GAO report urges hands-off approach to fed retirement formula
- By Bureaucratus
- Aug 10, 1997
For years attempts have been made to tinker with the calculation of federal retirement benefits. A new report from the General Accounting Office illustrates that such attempts could have an adverse effect on the federal budget.
Currently the government calculates a federal employee's "average earnings" based on the three years in which employees earned the most money. Average earnings serve as the basis for calculating retirement benefits. This formula is commonly referred to as the "High 3."
Recently John Mica (R-Fla.) chairman of the House Government Reform and Oversight Subcommittee on Civil Service asked GAO to determine the impact on federal employees of changing the High 3 formula to a High 4 or a High 5. Such a change would mean that the government would calculate benefits based on an employee's salary over more than three years.
Because salaries go up every year - either through promotions step increases or cost-of-living increases - the High 4 or High 5 formula most likely would reduce benefits. That is why federal employees and members of Congress believe a High 4 or High 5 formula would force employees to work a significant number of additional years to qualify for the retirement benefit they would get under the High 3 formula. Although previous efforts to change the formula have been unsuccessful they were always motivated by the desire to cut outlays for retirement benefits.
The response GAO gave to Mica was so shocking that I didn't believe it at first. According to GAO retiring federal employees (under the Civil Service Retirement System or the Federal Employees Retirement System) would have to work longer under a High 4 or High 5 formula to achieve the same benefits they do now but not that much longer. Under a High 4 formula employees would only have to work between three and five additional months to qualify for the benefits they would get under the present formula. Under a High 5 formula the additional work time would range from five to nine months.
Hard to believe isn't it? It makes you wonder why these formulas were proposed in the first place. If federal employees would only need to work slightly longer to qualify for the benefit that they would get now under the current formula then rest assured that they would work the few extra months required to "catch up."In that case where are the budgetary savings? If the formula was changed and federal employees did work three to nine additional months to make up for the formula change wouldn't it actually cost the government more? During those extra months of work the government would be paying employees their full salaries plus benefits. That is quite a bit more than the cost of a retirement annuity.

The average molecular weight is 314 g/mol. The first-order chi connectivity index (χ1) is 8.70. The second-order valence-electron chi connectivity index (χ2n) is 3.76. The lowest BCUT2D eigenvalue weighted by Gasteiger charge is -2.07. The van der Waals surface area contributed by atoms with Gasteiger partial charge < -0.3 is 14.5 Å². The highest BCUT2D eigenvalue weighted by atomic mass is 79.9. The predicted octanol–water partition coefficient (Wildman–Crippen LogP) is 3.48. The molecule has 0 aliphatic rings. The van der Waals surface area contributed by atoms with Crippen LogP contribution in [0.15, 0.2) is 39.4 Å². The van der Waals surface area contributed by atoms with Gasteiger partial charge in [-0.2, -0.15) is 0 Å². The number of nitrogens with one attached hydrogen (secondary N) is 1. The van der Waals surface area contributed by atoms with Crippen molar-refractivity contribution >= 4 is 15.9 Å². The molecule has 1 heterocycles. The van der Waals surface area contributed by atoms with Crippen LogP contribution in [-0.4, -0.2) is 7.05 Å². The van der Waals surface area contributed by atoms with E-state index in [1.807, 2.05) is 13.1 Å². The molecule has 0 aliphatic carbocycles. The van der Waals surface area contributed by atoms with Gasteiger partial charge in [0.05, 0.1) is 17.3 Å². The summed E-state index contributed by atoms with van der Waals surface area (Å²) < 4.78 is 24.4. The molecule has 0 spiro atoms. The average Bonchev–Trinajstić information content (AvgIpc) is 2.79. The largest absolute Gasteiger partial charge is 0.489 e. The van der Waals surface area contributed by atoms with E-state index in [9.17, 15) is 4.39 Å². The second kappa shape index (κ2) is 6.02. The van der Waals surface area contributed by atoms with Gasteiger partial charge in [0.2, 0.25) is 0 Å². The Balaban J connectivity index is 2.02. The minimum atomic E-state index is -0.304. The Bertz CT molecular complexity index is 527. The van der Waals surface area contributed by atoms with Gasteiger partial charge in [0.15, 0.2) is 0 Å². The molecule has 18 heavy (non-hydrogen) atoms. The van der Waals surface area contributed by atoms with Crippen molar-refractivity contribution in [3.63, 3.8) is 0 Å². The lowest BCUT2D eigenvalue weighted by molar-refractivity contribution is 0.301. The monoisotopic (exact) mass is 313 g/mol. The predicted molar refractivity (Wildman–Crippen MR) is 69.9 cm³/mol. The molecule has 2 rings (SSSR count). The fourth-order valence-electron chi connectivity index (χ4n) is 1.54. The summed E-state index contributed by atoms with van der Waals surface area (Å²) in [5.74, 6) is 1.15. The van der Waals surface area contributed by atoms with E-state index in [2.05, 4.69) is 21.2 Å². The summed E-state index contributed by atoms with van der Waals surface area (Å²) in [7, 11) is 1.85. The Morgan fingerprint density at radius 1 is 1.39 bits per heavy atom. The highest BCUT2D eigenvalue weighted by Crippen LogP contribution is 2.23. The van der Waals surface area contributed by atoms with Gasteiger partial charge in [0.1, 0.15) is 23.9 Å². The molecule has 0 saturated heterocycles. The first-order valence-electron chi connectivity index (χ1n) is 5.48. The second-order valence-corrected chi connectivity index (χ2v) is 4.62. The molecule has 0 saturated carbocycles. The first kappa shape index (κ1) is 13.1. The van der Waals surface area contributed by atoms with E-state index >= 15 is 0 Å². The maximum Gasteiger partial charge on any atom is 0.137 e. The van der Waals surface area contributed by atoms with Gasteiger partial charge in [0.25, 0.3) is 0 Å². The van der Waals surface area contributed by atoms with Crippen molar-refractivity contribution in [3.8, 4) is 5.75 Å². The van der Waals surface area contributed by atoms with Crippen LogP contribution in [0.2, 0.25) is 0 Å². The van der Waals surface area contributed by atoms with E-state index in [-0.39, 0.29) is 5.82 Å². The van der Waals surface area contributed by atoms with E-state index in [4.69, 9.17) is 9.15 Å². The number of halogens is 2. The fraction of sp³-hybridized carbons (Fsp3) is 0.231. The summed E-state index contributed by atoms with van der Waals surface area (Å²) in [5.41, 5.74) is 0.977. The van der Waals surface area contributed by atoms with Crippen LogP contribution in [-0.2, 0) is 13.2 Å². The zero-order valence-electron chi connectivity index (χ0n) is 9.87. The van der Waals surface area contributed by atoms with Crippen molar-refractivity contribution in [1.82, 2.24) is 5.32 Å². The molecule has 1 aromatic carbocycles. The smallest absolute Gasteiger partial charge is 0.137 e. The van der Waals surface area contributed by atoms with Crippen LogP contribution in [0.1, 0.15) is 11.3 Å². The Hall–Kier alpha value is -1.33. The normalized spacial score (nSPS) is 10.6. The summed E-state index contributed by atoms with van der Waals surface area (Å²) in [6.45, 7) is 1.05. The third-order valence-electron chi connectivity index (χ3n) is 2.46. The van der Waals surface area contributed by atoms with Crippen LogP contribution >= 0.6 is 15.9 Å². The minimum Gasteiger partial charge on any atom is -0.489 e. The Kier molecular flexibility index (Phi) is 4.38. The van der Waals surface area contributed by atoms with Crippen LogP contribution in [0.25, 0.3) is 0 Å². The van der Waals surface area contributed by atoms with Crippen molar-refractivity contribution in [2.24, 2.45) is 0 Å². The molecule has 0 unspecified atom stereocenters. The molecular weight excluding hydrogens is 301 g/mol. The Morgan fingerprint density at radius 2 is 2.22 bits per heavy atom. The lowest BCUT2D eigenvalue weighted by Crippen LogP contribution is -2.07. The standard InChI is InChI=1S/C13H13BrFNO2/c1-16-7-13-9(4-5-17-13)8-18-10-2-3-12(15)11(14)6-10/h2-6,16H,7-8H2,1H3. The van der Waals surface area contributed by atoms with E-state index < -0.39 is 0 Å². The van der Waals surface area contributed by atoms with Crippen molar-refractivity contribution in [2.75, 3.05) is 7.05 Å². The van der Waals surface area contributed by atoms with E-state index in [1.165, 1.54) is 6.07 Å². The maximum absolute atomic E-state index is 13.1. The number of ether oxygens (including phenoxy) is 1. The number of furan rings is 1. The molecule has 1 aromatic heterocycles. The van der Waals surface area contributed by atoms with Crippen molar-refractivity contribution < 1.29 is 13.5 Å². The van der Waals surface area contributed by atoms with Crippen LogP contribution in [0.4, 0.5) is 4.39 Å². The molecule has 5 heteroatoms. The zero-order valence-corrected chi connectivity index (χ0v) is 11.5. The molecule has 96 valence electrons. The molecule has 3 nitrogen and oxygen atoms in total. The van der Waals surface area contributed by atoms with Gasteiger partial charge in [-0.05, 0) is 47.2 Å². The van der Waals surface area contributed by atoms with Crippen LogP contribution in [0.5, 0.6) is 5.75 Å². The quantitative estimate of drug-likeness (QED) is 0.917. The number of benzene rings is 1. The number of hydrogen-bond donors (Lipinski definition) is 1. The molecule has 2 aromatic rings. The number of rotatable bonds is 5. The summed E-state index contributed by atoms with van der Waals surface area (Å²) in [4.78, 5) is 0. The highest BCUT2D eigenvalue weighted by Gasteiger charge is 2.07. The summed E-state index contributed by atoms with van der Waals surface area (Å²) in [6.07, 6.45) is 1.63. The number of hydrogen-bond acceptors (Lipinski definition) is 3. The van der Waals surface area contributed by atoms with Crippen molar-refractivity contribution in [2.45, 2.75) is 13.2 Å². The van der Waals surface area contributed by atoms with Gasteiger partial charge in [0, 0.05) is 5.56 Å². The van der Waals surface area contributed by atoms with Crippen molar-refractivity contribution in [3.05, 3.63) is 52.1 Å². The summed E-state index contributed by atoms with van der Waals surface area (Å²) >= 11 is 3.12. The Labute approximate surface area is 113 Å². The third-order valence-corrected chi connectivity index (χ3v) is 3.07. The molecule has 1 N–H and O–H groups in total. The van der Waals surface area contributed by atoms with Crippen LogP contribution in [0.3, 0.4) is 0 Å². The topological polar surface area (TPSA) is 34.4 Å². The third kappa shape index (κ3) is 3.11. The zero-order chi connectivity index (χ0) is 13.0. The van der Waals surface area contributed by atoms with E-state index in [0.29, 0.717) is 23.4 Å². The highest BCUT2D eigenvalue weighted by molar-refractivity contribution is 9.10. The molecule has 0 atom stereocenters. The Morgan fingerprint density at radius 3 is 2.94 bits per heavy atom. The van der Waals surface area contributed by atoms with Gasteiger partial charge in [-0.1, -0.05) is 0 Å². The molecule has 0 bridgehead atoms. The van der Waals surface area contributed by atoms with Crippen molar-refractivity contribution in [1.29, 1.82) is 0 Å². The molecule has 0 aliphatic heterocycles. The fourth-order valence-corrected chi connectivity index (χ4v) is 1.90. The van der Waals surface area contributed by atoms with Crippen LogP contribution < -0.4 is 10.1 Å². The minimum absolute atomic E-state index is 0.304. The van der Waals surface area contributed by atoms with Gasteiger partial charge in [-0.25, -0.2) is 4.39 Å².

In its explanation of why the change in formulas would not produce a more significant financial impact GAO reported that federal employees who work longer may qualify for step increases and annual cost-of-living increases which would raise their average earnings. Also working longer increases length of service - an important factor in benefits calculation.
According to GAO's computation employees whose salaries are rising would have to work somewhat longer than those whose salaries have stabilized to achieve the same benefits. Although this seems counterintuitive GAO explained that people with relatively stable salaries would not have to work too much longer to receive a similar retirement benefit because they have been earning about the same amount for years. If the formula is changed their average earnings would not be all that different. And by working a bit longer they may qualify for another step or cost-of-living increase and would certainly increase their length of service. Consequently they would increase their retirement benefits.
Employees whose salaries have been on the rise because of promotions would fare slightly worse so they would need to work a bit longer to achieve the same benefits they now get.
In my opinion GAO's analysis shows that members of Congress who advocated a change in the retirement formula never stopped to calculate what the impact of a change would be.
Equally amusing is the fact that federal employees have long feared a retirement-benefit formula change believing it would seriously damage their financial position. Whenever it was rumored that Congress was considering a formula change many who were eligible to retire got out "while the getting was good." It now turns out they really didn't have to retire when they did.
If my hypothesis that feds would work longer to preserve their retirement benefits is correct then the idea of changing the benefits calculation should be abandoned. It will not save the government a dime and it might even cost the taxpayers money.
-- Bureaucratus is a retired federal employee who contributes regularly to Federal Computer Week.